Sundance Award-winning filmmaker Lynn Shelton's new film, Your Sister's Sister, explores the complexities of interpersonal relationships with genuine humor, sensitivity and intimacy.
Mark Duplass stars as Jack, who, emotionally struggling a year after his brother's death, takes up an offer from his friend Iris (Emily Blunt) to stay at her father's isolated cabin to seek comfort and closure in the solitude. There, Jack encounters Iris' sister Hannah (Rosemarie DeWitt), who is reeling from the abrupt end of a seven-year relationship. The two bond over a long night of drinking and swapping stories, which triggers a messy entanglement of relationships when Iris arrives for a surprise visit.
To coincide with the film's theatrical release (read Matt Brunson's review here), Shelton recently took time out to chat with Creative Loafing about her movie.
Born and raised in Seattle, Shelton studied photography and acting before transitioning into film editing and experimental/documentary filmmaking. She's best known for her third feature film, Humpday, where it was honored with a special jury prize at 2009's Sundance Film Festival and purchased by Magnolia Pictures. The film is about two heterosexual male friends Ben (Duplass) and Andrew (Joshua Leonard) who find themselves locked in a "mutual dare" to make a gay pornography film as an "art project" between two straight guys and submit it to a film festival.
Humpday marked Shelton's first collaboration with Duplass, who is also an accomplished writer, director and producer. Along with his brother Jay, Mark has directed films like Cyrus, Jeff Who Lives At Home and The Do-Deca-Pentathlon.
With Your Sister's Sister, the genesis of the project started with Duplass. "He called me and said, 'I think I have your next movie,'" says Shelton. Initially, Duplass imagined his character would get involved with his best friend's mother, creating a super-awkward love triangle of sorts.
"I wanted to change the mother to a sister because I'm fascinated by really complicated, love-hate sister relationships," says Shelton, who describes her own sibling relationship as "very boring and drama-free."
Shelton wrote a dialogue-heavy, 70-page script as a launching point for her cast. But she encouraged the actors to bring their own cadence and rhythm to the dialogue, hoping to capture a genuine moment on screen. "I told the actors, 'If you like a line, feel free to use it. Don't feel precious about the exact wording of it — feel free to change the order — or if you want to go completely off the grid and find your own way, go for it.' I'm looking for naturalism, real people on screen having real conversations — so improvisation can really help with that process."
"Originally, it was going to be Emily Blunt and Rachel Weisz," says Shelton about the casting of Your Sister's Sister. Blunt, Weisz and Duplass met regularly with Shelton over the course of eight months, developing backstories for their characters. They would often share real-life stories and experiences in an attempt to find the intricacies in their characters' personalities and motivations.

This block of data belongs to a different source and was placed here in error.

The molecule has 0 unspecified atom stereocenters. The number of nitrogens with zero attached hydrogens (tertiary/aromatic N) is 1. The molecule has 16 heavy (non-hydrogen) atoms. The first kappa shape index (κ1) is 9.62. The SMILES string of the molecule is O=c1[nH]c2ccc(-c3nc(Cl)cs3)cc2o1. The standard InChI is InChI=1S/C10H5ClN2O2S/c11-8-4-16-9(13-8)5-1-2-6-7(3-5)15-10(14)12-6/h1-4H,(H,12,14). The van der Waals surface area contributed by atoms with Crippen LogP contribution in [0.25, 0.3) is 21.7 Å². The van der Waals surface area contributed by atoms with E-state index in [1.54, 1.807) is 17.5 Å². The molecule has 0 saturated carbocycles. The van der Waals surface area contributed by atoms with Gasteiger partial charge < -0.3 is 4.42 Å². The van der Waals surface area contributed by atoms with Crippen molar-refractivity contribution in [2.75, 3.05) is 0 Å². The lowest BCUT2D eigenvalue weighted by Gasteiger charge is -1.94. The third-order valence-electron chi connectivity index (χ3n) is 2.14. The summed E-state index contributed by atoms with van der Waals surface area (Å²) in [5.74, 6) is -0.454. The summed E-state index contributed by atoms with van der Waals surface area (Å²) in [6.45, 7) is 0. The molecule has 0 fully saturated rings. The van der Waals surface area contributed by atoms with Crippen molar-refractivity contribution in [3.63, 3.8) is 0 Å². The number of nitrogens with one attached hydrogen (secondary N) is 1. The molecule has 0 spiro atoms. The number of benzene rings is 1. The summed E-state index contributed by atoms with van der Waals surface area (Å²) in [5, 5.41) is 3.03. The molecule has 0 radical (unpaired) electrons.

"Three days before the shoot, we lost Rachel [for the film]. It was terrible, really heartbreaking for everybody — and I thought the project was dead in the water." Shelton realized that, while she lost the actress, she still had the dialogue and a character bible that contained all the backstory on Weisz's character.
"As soon as I realized we could do it, Rosemarie DeWitt leapt to the top of my wish list for replacements." Best known for her roles in Rachel Getting Married, United States of Tara and Mad Men, DeWitt caught Shelton's eye with her genuine, believable performances. "I had this very strong sense that, if I could get her to do the movie, everything would be OK," recalls Shelton. "I had never met her, never worked with her, but I just really believed in her when I saw her work — I knew she would nail it."
After the cast had been assembled, Shelton shot the entire film in 12 days. "It was such a short window of time, I knew I had to move quickly — we were shooting 35 scenes a day."
While there's a lot of humor amidst the family drama, it isn't really a comedy. "First and foremost, I'm trying to tell a story, so the humor comes from a very contextual place," says Shelton. "It's character and situation-based, but there are no jokes in my movies. I find the biggest laughs come from the days on set that were the most serious — when things get the most awkward and intense for the characters, that's when the laughs come from the audience because they recognize those situations. You know, 'That's the exact same look my wife gets on her face when she knows I'm bullshitting her!' Hopefully — and this is what I'm going for — these characters feel real and authentic."